Frauds building on frauds.

That fraud of the ‘Mrs Jesus’ papyrus fragment keeps surfacing in the news rather like a mortifying fish will in a pond.

That fragment was a fraud, easily exposed. That raises the question: Why would an intelligent person expose herself to the sort of scorn such a stunt deserves?

ANSWER: Get into the press and attract attention while working for some other agenda.

Thus, the fraud about a sacred topic becomes an excuse for another fraud about something sacred.

A priest notified me about this from WaPo:

Why a former nun will be ordained a priest
By Diane Dougherty, Published: OCTOBER 12, 7:23 PM ET

I am passionate about Jesus’ vision for women disciples in our church — so much so that on Oct. 20, I will be ordained a priest in Atlanta along with five women who will be ordained deacons. The recent third-century papyrus discovery [a FRAUD] announced by Dr. Karen L. King confirms what I have always known about my own calling, “She will be my disciple.”

[...]

pfffft

Make popcorn and read the rest there.

Strange stuff.

She will not be ordained anything. The whole thing is sacrilegious make believe and dress up. But WaPo will just go along with the false premise that this fraud could be anything like a valid sacrament.

This is how liberals work: they do thing incrementally. They strive to bump the paradigm a little at a time in their direction. Eventually people take their fairy tales for truth. Then people start foot noting the fairy tales and it becomes a scholarly claim. Then the press starts quoting them as if they have standing….

Women cannot be ordained.

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26 Responses to Frauds building on frauds.

  1. Robert_H says:

    Wow, she says “I” almost as much as Obama.

  2. Sissy says:

    Robert_H says: “Wow, she says “I” almost as much as Obama.”

    Come now, Robert, such hyperbole. NO ONE says “I” as much as Obama. ; )

  3. JacobWall says:

    “I was in my glory.”

    What happened to God? “Glory to God in the Highest …” the Church must have got something wrong here. We didn’t realize that all along it was supposed to be about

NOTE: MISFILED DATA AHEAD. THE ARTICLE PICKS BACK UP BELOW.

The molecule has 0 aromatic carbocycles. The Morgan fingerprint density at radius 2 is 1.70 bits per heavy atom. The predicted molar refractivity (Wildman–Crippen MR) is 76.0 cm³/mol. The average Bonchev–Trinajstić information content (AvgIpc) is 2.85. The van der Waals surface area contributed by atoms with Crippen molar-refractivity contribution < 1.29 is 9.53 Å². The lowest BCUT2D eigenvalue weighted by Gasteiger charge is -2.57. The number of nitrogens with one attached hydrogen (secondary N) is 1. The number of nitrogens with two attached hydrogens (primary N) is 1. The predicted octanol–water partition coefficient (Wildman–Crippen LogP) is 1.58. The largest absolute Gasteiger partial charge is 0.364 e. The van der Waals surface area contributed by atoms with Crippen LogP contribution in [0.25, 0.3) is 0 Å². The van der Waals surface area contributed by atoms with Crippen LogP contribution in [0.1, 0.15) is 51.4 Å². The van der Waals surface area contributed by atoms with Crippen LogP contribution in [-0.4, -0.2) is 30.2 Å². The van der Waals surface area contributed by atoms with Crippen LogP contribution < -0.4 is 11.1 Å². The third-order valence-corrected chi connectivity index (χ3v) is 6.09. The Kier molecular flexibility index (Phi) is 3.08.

“For the next 14 years, I worked in a Catholic school as well as for the Archdiocese of Atlanta as director of children’s catechesis.”

    And we wonder why there are problems with catechesis these days.

  4. PostCatholic says:

    At the moment, the papyrus fragment is only a possible fraud. I’ll even grant you likely fraud. We have some serious scholarly objections raised which need explanation, and documents (plural–there were documents supporting the chain of custody of the papyrus fragment) which continue to need closer examination.

  5. frjim4321 says:

    She seems a little flaky to me.

    As we either know or cold probably guess not all of the men who have been ordained to the deaconate and/or priesthood have been the most stable people.

  6. Sissy says:

    Fr. Jim, if you are trying to say that she is delusional, I have to agree with you.

  7. frjim4321 says:

    Fr. Jim, if you are trying to say that she is delusional, I have to agree with you.

    I certainly would not suggest a diagnosis (1) because I have not interviewed her and (2) because I am not licensed or insured to provide diagnoses.

    I prefer non-clinical words like “flake.”

    Plus I don’t think it is healthy to invest so much of oneself into that which is impossible. It is a recipe for depression and anxiety. I don’t recommend it.

    For example, I knew at the outset that it would be ridiculous to enter the seminary with the hope that marriage would someday be permitted.

  8. Horatius says:

    No, it is a fake, its Coptic is not Coptic. It also contains the very same error as an already established fake.

  9. wmeyer says:

    I certainly would not suggest a diagnosis (1) because I have not interviewed her and (2) because I am not licensed or insured to provide diagnoses.

    My family’s very sad history with those who are licensed suggests that granting them exclusive use of terms like delusional is foolish. The word was not invented, rather it was stolen, a bit like what has been done to the word gay.

  10. frjim4321 says:

    wmeyer, I am sorry that you have family members that have been ill treated by mental health professionals. It is true that there are indeed many unethical and flaky people in that line of work. Not to mention plagiarists and abusers. On the other hand there are many wonderful field in that profession, some of whom have undoubtedly saved many lives over the years. I personally know of two dear friends who would not be alive today if their issues had not been properly treated. I am sorry you had a bad experience.

    With regard to the slang use of the word “gay,” I found an interesting piece at the webite etymonline which backtracks some usage even in the first half of the 19th Century. I guess if you said that all slang words were “stolen” there could be some support for your statement, but it seems that the development of all sorts of slang is devoid of any kind of logic.